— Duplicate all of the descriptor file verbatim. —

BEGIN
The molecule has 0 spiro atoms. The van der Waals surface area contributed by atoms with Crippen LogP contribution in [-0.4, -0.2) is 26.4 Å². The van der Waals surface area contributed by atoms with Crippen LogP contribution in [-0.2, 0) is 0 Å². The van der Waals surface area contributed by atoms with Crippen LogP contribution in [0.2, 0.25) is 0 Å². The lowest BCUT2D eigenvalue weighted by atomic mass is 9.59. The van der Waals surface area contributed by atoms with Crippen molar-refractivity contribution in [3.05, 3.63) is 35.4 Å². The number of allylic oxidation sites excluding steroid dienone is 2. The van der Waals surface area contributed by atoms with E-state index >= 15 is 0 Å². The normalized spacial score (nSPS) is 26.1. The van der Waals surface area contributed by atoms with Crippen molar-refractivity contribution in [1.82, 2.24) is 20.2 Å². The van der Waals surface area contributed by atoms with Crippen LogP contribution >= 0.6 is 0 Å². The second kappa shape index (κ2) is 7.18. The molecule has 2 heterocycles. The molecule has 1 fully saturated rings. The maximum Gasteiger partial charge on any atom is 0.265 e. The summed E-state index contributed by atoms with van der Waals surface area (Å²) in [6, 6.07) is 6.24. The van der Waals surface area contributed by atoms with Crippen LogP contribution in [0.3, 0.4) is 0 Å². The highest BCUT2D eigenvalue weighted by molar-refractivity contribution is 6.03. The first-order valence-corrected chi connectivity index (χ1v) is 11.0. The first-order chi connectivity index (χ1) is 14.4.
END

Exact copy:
The molecule has 0 spiro atoms. The van der Waals surface area contributed by atoms with Crippen LogP contribution in [-0.4, -0.2) is 26.4 Å². The van der Waals surface area contributed by atoms with Crippen LogP contribution in [-0.2, 0) is 0 Å². The van der Waals surface area contributed by atoms with Crippen LogP contribution in [0.2, 0.25) is 0 Å². The lowest BCUT2D eigenvalue weighted by atomic mass is 9.59. The van der Waals surface area contributed by atoms with Crippen molar-refractivity contribution in [3.05, 3.63) is 35.4 Å². The number of allylic oxidation sites excluding steroid dienone is 2. The van der Waals surface area contributed by atoms with E-state index >= 15 is 0 Å². The normalized spacial score (nSPS) is 26.1. The van der Waals surface area contributed by atoms with Crippen molar-refractivity contribution in [1.82, 2.24) is 20.2 Å². The van der Waals surface area contributed by atoms with Crippen LogP contribution >= 0.6 is 0 Å². The second kappa shape index (κ2) is 7.18. The molecule has 2 heterocycles. The molecule has 1 fully saturated rings. The maximum Gasteiger partial charge on any atom is 0.265 e. The summed E-state index contributed by atoms with van der Waals surface area (Å²) in [6, 6.07) is 6.24. The van der Waals surface area contributed by atoms with Crippen LogP contribution in [0.3, 0.4) is 0 Å². The highest BCUT2D eigenvalue weighted by molar-refractivity contribution is 6.03. The first-order valence-corrected chi connectivity index (χ1v) is 11.0. The first-order chi connectivity index (χ1) is 14.4.